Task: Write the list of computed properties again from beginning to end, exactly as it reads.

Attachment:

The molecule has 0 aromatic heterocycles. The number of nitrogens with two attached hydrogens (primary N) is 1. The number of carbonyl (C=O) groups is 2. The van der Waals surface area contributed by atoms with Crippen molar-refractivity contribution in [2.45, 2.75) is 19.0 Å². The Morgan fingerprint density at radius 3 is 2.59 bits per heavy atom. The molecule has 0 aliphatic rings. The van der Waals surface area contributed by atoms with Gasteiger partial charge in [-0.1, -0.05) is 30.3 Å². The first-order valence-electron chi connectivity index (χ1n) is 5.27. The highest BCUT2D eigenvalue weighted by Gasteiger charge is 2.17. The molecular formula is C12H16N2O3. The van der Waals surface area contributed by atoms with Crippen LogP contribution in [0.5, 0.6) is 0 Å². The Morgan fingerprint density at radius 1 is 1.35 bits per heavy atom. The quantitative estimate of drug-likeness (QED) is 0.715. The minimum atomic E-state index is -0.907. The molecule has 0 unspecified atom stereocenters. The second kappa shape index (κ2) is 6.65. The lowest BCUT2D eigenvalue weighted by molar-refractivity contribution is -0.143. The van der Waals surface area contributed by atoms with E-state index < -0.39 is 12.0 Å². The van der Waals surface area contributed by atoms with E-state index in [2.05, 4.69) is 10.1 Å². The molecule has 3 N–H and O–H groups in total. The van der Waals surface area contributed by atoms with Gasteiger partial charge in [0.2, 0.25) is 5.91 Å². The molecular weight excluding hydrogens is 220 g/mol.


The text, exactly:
The molecule has 0 aromatic heterocycles. The number of nitrogens with two attached hydrogens (primary N) is 1. The number of carbonyl (C=O) groups is 2. The van der Waals surface area contributed by atoms with Crippen molar-refractivity contribution in [2.45, 2.75) is 19.0 Å². The Morgan fingerprint density at radius 3 is 2.59 bits per heavy atom. The molecule has 0 aliphatic rings. The van der Waals surface area contributed by atoms with Gasteiger partial charge in [-0.1, -0.05) is 30.3 Å². The first-order valence-electron chi connectivity index (χ1n) is 5.27. The highest BCUT2D eigenvalue weighted by Gasteiger charge is 2.17. The molecular formula is C12H16N2O3. The van der Waals surface area contributed by atoms with Crippen LogP contribution in [0.5, 0.6) is 0 Å². The Morgan fingerprint density at radius 1 is 1.35 bits per heavy atom. The quantitative estimate of drug-likeness (QED) is 0.715. The minimum atomic E-state index is -0.907. The molecule has 0 unspecified atom stereocenters. The second kappa shape index (κ2) is 6.65. The lowest BCUT2D eigenvalue weighted by molar-refractivity contribution is -0.143. The van der Waals surface area contributed by atoms with E-state index < -0.39 is 12.0 Å². The van der Waals surface area contributed by atoms with E-state index in [2.05, 4.69) is 10.1 Å². The molecule has 3 N–H and O–H groups in total. The van der Waals surface area contributed by atoms with Gasteiger partial charge in [0.2, 0.25) is 5.91 Å². The molecular weight excluding hydrogens is 220 g/mol.